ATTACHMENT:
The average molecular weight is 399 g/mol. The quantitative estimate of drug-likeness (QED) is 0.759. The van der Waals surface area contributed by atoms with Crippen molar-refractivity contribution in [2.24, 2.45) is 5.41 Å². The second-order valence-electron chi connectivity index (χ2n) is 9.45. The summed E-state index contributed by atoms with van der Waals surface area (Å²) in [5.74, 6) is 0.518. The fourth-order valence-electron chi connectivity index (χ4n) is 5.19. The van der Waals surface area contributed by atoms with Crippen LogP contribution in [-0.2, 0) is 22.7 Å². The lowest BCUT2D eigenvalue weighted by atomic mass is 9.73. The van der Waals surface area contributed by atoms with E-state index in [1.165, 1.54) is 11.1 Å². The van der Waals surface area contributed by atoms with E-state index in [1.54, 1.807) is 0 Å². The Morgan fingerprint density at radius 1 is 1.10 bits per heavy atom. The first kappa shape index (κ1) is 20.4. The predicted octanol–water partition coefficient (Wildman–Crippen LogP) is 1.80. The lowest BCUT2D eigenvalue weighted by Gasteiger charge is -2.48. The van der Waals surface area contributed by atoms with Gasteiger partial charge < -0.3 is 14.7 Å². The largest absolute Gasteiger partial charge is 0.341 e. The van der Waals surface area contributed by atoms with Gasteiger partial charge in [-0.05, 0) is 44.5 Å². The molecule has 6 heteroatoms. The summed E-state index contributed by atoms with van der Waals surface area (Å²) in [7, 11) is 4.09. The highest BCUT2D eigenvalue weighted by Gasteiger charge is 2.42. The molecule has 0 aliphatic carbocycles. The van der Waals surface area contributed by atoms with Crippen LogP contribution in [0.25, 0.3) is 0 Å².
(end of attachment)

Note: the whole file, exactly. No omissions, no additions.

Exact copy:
The average molecular weight is 399 g/mol. The quantitative estimate of drug-likeness (QED) is 0.759. The van der Waals surface area contributed by atoms with Crippen molar-refractivity contribution in [2.24, 2.45) is 5.41 Å². The second-order valence-electron chi connectivity index (χ2n) is 9.45. The summed E-state index contributed by atoms with van der Waals surface area (Å²) in [5.74, 6) is 0.518. The fourth-order valence-electron chi connectivity index (χ4n) is 5.19. The van der Waals surface area contributed by atoms with Crippen LogP contribution in [-0.2, 0) is 22.7 Å². The lowest BCUT2D eigenvalue weighted by atomic mass is 9.73. The van der Waals surface area contributed by atoms with E-state index in [1.165, 1.54) is 11.1 Å². The van der Waals surface area contributed by atoms with E-state index in [1.54, 1.807) is 0 Å². The Morgan fingerprint density at radius 1 is 1.10 bits per heavy atom. The first kappa shape index (κ1) is 20.4. The predicted octanol–water partition coefficient (Wildman–Crippen LogP) is 1.80. The lowest BCUT2D eigenvalue weighted by Gasteiger charge is -2.48. The van der Waals surface area contributed by atoms with Gasteiger partial charge < -0.3 is 14.7 Å². The largest absolute Gasteiger partial charge is 0.341 e. The van der Waals surface area contributed by atoms with Gasteiger partial charge in [-0.05, 0) is 44.5 Å². The molecule has 6 heteroatoms. The summed E-state index contributed by atoms with van der Waals surface area (Å²) in [7, 11) is 4.09. The highest BCUT2D eigenvalue weighted by Gasteiger charge is 2.42. The molecule has 0 aliphatic carbocycles. The van der Waals surface area contributed by atoms with Crippen LogP contribution in [0.25, 0.3) is 0 Å².